By Lambert Strether of Corrente.
treacly smooth, re-assuring voices! The civility! The diversity! The safety! And at this point, readers are probably snorting, saying “What, you still listen to NPR?” And in fact, I don’t have a radio, so I don’t. Worse, I’m about to look at the written word, not the spoken. But you know what I mean: The branding! The branding!
Anyhow, you may have friends who still listen to NPR, so perhaps the points in this quick post will help you in their conversations with them. But put down your coffee before you read Ron Elving’s article at NPR: “Trump’s Big Repealing Deal: 8 Takeaways On The Senate’s Health Care Meltdown Moment.” I didn’t, and I regret it! I’ll pull out
five six quotes, in order from the article, by topic area:
1) Health Care Did Not Cause Democrats to Lose Control of Senate
[NPR:] People are always anxious about their health, their care and its cost, but when they actually get sick, lose their coverage or find their premiums rising, they get scared and angry. Politically, it is often enough just to make them fear those things might happen.
Democrats found that out eight years ago, before they even got their bill across the finish line.
Anybody else remember what else was happening in 2009? That’s right: The Crash, and the worst economy since the 30s. And that’s what caused Democrats to lose control of the Senate in the Scott Brown v. Martha Coakely race in Massachusetts, not health care. Thomas Ferguson and Jie Chen, “1, 2, 3, Many Tea Parties? A Closer Look at the 2010 Massachusetts Senate Race” (pdf):
This paper takes a closer look at the Massachusetts earthquake. It reviews popular interpretations of the election, especially those highlighting the influence of the “Tea Party” movement, and examines the role political money played in the outcome. Its main contribution, though, is an analysis of voting patterns by towns. Using spatial regression techniques, it shows that . All these factors are likely to remain important in the November congressional elections.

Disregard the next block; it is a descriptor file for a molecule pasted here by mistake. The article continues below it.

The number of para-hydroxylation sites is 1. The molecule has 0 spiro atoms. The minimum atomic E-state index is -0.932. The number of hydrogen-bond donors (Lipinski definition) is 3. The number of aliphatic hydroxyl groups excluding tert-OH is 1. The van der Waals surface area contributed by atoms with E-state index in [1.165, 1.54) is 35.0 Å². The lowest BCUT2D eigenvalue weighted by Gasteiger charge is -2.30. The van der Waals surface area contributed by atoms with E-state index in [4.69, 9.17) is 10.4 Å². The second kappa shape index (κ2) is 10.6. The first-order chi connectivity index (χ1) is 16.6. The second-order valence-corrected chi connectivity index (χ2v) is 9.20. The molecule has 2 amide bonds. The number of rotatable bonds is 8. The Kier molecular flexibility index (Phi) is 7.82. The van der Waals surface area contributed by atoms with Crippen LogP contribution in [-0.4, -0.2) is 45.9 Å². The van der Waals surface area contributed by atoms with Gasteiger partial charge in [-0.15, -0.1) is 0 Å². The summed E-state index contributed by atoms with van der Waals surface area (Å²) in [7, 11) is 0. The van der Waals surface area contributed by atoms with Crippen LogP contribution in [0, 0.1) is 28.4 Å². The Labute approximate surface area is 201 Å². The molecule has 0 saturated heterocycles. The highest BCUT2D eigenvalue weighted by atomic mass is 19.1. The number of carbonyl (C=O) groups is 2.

No. Liberal Democrats have constructed a warm-cocoon of reflexive virtue-signaling for themselves about their 2010 midterm debacle: They lost because they did the right thing on health care, and the stupid voters weren’t grateful. It’s not so. In fact, it was Obama’s miserable handling of the Crash (“foaming the runway,” “I stand between you and the pitchforks”) that caused voters to throw the bums out, not health care.
2) The Role of the Public Option Is to Prevent Single Payer
[NPR:] Democrats in 2009 and 2010 did not necessarily want to protect and preserve the private health insurance industry. Many of them would have preferred .
No. Just no. The so-called public option was a bait-and-switch operation, run by career “progressives,” to head off single payer, not provide a path to it (and a followup for the sordid story here). And that’s before we get to the fact that Obama had already traded it away to Big Pharma, even though “progressives” kept pushing it. (More here on the liberal version of events, as opposed to what actually happened, at “The Underground History of the So-Called Public Option (Plus Underpants Gnomes).”
3) Cost is an Ideological Red Herring